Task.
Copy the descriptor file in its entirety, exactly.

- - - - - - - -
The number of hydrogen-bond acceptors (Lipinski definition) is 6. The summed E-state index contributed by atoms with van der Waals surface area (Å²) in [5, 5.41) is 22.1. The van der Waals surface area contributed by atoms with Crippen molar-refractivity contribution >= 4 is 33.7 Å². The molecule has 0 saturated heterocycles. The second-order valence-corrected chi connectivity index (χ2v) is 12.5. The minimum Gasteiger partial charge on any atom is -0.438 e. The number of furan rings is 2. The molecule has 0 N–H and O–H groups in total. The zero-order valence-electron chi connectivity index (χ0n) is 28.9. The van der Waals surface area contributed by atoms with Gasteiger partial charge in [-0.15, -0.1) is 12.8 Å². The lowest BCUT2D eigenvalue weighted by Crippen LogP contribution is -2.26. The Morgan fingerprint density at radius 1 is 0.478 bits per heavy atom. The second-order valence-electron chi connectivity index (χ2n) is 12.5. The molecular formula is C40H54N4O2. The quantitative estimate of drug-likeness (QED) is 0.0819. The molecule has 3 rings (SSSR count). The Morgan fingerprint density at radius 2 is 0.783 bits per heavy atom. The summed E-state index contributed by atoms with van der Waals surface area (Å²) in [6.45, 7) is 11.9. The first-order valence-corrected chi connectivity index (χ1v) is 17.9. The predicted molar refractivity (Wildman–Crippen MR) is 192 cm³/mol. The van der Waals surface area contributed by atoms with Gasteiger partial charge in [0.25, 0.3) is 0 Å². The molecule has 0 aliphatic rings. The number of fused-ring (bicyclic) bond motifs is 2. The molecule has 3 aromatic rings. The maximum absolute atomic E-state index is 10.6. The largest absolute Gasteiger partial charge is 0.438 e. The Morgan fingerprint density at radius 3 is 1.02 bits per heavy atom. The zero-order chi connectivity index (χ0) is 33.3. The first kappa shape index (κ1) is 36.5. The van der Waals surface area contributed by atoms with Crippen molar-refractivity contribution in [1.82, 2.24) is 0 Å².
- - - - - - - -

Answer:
The number of hydrogen-bond acceptors (Lipinski definition) is 6. The summed E-state index contributed by atoms with van der Waals surface area (Å²) in [5, 5.41) is 22.1. The van der Waals surface area contributed by atoms with Crippen molar-refractivity contribution >= 4 is 33.7 Å². The molecule has 0 saturated heterocycles. The second-order valence-corrected chi connectivity index (χ2v) is 12.5. The minimum Gasteiger partial charge on any atom is -0.438 e. The number of furan rings is 2. The molecule has 0 N–H and O–H groups in total. The zero-order valence-electron chi connectivity index (χ0n) is 28.9. The van der Waals surface area contributed by atoms with Gasteiger partial charge in [-0.15, -0.1) is 12.8 Å². The lowest BCUT2D eigenvalue weighted by Crippen LogP contribution is -2.26. The Morgan fingerprint density at radius 1 is 0.478 bits per heavy atom. The second-order valence-electron chi connectivity index (χ2n) is 12.5. The molecular formula is C40H54N4O2. The quantitative estimate of drug-likeness (QED) is 0.0819. The molecule has 3 rings (SSSR count). The Morgan fingerprint density at radius 2 is 0.783 bits per heavy atom. The summed E-state index contributed by atoms with van der Waals surface area (Å²) in [6.45, 7) is 11.9. The first-order valence-corrected chi connectivity index (χ1v) is 17.9. The predicted molar refractivity (Wildman–Crippen MR) is 192 cm³/mol. The van der Waals surface area contributed by atoms with Gasteiger partial charge in [0.25, 0.3) is 0 Å². The molecule has 0 aliphatic rings. The number of fused-ring (bicyclic) bond motifs is 2. The molecule has 3 aromatic rings. The maximum absolute atomic E-state index is 10.6. The largest absolute Gasteiger partial charge is 0.438 e. The Morgan fingerprint density at radius 3 is 1.02 bits per heavy atom. The zero-order chi connectivity index (χ0) is 33.3. The first kappa shape index (κ1) is 36.5. The van der Waals surface area contributed by atoms with Crippen molar-refractivity contribution in [1.82, 2.24) is 0 Å².